Maryland State Delegate Craig Zucker is behind a new state law that just went into effect designed to protect a child from identity theft. "It will be the first time parents or guardians can proactively contact any of the three credit agencies and freeze their child or dependent information to protect against identity theft," Zucker said. By freezing a child's credit, crooks are out of luck.
Not quite Craig, but A for effort. I mean that, and I hope you follow through and finish what you started.
The Associated Press reported back in April, "Under current Maryland law, credit agencies must place a security freeze on the credit of anyone who requests it. However, they can refuse to lock the credit of those who do not have a pre-existing credit report. That's a problem for children. If they have a credit report, it likely means they're already a victim of fraud." Which is kind of exactly where we are today. Not much has changed.
Unless all three bureaus offer a proactive credit freeze then the bill fails, and it fails further if ALL children can't get one, not just Maryland kids.
I contacted all three credit bureaus and only Experian offers a credit freeze for children and only if your child is a victim, no matter what state you live in. First go to Experians Credit Freeze Center then click "Add A Security Freeze," then Continue, then "Place a Security Freeze on a Minor's Credit File."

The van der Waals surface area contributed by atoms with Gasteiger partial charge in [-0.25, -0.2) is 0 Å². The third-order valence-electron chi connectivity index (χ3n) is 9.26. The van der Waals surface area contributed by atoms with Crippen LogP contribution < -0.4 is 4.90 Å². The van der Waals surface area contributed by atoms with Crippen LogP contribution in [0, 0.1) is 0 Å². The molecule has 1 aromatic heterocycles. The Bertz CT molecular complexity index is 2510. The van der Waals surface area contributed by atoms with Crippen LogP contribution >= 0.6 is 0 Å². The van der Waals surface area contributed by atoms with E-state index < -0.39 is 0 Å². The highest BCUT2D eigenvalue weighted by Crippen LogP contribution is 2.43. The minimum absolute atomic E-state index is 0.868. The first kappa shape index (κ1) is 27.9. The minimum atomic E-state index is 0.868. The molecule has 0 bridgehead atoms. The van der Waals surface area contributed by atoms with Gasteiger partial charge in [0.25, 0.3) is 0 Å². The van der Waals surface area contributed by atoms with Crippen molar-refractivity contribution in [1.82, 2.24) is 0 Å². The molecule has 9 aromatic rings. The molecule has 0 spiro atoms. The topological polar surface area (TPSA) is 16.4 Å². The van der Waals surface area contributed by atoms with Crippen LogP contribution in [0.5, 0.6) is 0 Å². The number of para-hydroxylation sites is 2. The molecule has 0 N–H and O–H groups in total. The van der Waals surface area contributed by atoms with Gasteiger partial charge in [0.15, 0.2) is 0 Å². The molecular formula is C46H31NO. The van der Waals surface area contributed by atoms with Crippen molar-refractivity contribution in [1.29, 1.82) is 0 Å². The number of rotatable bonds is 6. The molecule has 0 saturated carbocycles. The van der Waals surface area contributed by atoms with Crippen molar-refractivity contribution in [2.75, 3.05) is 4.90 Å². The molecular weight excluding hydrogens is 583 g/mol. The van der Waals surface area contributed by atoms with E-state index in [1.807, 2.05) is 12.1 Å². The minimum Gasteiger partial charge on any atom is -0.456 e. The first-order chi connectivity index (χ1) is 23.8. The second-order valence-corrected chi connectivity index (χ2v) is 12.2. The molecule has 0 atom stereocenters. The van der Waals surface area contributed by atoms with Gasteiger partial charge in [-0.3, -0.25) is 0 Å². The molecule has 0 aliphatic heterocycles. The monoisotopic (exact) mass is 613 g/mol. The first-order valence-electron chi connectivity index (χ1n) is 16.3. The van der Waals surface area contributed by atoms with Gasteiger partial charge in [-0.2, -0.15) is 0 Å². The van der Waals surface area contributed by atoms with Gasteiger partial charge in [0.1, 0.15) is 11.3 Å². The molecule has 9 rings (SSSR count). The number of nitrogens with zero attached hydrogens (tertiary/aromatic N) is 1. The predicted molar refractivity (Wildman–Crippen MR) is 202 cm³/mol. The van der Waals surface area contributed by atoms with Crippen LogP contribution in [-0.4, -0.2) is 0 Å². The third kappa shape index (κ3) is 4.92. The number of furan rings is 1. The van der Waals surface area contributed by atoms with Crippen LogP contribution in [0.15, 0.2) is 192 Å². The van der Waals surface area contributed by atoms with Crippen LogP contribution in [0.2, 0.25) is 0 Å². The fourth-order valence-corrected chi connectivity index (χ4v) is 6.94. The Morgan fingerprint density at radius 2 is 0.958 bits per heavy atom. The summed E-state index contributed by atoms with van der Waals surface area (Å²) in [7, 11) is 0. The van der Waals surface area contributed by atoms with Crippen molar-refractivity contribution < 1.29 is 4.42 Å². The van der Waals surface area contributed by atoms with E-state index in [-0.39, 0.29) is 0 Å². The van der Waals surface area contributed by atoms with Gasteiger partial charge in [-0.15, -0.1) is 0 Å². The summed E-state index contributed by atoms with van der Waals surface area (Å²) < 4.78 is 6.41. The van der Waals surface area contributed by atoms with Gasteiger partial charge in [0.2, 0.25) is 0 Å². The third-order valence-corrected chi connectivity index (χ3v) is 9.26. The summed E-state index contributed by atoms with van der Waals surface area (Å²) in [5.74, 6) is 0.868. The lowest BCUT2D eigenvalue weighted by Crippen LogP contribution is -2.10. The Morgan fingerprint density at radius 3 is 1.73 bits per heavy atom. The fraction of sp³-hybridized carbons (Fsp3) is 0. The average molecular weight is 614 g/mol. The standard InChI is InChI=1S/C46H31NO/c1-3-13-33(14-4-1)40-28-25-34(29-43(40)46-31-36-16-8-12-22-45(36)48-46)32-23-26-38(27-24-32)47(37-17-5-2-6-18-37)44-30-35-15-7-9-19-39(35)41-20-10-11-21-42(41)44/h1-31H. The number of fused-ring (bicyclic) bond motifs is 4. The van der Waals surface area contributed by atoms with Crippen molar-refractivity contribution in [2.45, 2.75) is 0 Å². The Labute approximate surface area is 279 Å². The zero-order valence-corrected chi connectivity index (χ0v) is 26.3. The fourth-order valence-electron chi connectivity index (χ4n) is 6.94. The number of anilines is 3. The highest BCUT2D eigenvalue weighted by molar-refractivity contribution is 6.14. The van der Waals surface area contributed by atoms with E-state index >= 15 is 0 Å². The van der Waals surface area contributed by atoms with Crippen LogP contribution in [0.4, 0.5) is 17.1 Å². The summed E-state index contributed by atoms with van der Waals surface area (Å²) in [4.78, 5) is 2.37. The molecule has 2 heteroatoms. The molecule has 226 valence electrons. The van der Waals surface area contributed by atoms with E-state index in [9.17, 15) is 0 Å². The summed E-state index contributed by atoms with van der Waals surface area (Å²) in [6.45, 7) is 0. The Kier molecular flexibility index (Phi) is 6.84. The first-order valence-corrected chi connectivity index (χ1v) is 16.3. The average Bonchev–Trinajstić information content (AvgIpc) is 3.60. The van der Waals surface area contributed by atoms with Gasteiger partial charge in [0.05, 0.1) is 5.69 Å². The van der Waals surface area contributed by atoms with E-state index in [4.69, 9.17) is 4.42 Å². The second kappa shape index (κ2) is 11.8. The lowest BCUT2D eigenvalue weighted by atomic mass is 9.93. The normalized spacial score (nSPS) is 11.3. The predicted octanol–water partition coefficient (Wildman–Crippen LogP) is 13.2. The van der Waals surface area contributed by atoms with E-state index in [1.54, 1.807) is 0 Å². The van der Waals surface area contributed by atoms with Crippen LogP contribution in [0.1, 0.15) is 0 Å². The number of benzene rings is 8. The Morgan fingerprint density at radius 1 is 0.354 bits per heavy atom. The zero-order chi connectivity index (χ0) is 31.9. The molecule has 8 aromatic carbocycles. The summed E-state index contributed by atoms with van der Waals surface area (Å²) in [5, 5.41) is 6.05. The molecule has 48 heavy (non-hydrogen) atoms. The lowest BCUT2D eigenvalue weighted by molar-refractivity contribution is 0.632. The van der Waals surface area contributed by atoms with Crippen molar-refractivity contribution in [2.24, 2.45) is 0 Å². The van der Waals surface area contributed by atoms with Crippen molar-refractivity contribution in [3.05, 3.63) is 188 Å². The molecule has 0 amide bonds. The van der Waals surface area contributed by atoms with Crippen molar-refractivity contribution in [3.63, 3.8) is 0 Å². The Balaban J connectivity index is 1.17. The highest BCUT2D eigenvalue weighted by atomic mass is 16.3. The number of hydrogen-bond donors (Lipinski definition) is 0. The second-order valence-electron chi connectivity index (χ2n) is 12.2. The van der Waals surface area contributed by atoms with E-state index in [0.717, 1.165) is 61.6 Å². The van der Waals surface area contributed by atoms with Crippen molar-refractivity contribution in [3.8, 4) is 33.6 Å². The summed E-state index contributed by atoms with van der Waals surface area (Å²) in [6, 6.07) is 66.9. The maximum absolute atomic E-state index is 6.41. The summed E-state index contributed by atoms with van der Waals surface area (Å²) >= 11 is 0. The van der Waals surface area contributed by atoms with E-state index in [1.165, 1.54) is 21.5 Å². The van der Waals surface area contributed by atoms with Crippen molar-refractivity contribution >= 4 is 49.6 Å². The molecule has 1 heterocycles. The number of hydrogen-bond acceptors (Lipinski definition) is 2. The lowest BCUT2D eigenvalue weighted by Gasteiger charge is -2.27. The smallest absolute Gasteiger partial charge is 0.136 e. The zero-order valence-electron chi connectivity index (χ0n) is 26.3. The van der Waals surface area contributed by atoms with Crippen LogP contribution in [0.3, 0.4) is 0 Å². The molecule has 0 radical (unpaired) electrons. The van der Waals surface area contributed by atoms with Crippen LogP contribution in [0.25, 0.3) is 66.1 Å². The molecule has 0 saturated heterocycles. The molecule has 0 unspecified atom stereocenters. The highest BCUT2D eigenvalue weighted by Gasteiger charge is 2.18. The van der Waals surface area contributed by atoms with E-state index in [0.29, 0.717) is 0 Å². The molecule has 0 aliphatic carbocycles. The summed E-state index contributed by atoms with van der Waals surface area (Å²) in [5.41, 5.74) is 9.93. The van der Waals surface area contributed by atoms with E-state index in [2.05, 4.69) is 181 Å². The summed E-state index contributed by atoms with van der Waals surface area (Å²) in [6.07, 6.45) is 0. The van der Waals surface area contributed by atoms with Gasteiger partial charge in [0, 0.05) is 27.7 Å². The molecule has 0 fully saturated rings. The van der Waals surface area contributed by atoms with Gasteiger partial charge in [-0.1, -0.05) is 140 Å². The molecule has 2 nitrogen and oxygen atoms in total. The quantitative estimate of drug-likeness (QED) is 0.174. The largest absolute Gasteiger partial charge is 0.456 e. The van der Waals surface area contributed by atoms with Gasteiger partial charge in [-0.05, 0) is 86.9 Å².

As of this writing, a phone call to Equifax at 1-800-603-9430 (a phone number only available by initiating a chat session) reveals the customer service agents have no knowledge of the Maryland Child Identity Lock bill, and will only freeze credit if the child is currently a victim of identity theft. Once a credit report is generated for a minor the damage is done and then a credit report can be frozen.
Transunion was a little more helpful in that they offer what they call a "Minor Supression" by going online, seeking out "child identity theft," then calling 800-680-7289. The operator will then open a case and forward you to the fraud department. You should make sure to get a "Minor Supression File Number" on each child and then send in the required documentation to the address they provide. But no credit freeze.
Being in the trenches and working with child identity theft victims I can tell you first hand that child identity theft is extremely damaging to a child's future. Most kids who are victimized have a hard time getting started as adults at the age of 18, when their credit makes them look like deadbeats. Their reputation is already damaged and getting credit, getting into schools or getting a job becomes 100 times harder than it already is.
The credit bureaus are in the best position to prevent child identity theft by simply tweaking their systems to allow a credit freeze before the child is a victim of identity theft.
We parents aren't asking a lot. We just want to do our jobs and protect our children from what harm can come to our kids.
Robert Siciliano is personal security and identity theft expert and speaker. He is the author of 99 Things You Wish You Knew Before Your Identity Was Stolen. See him knock'em dead in this identity theft prevention video. Disclosures.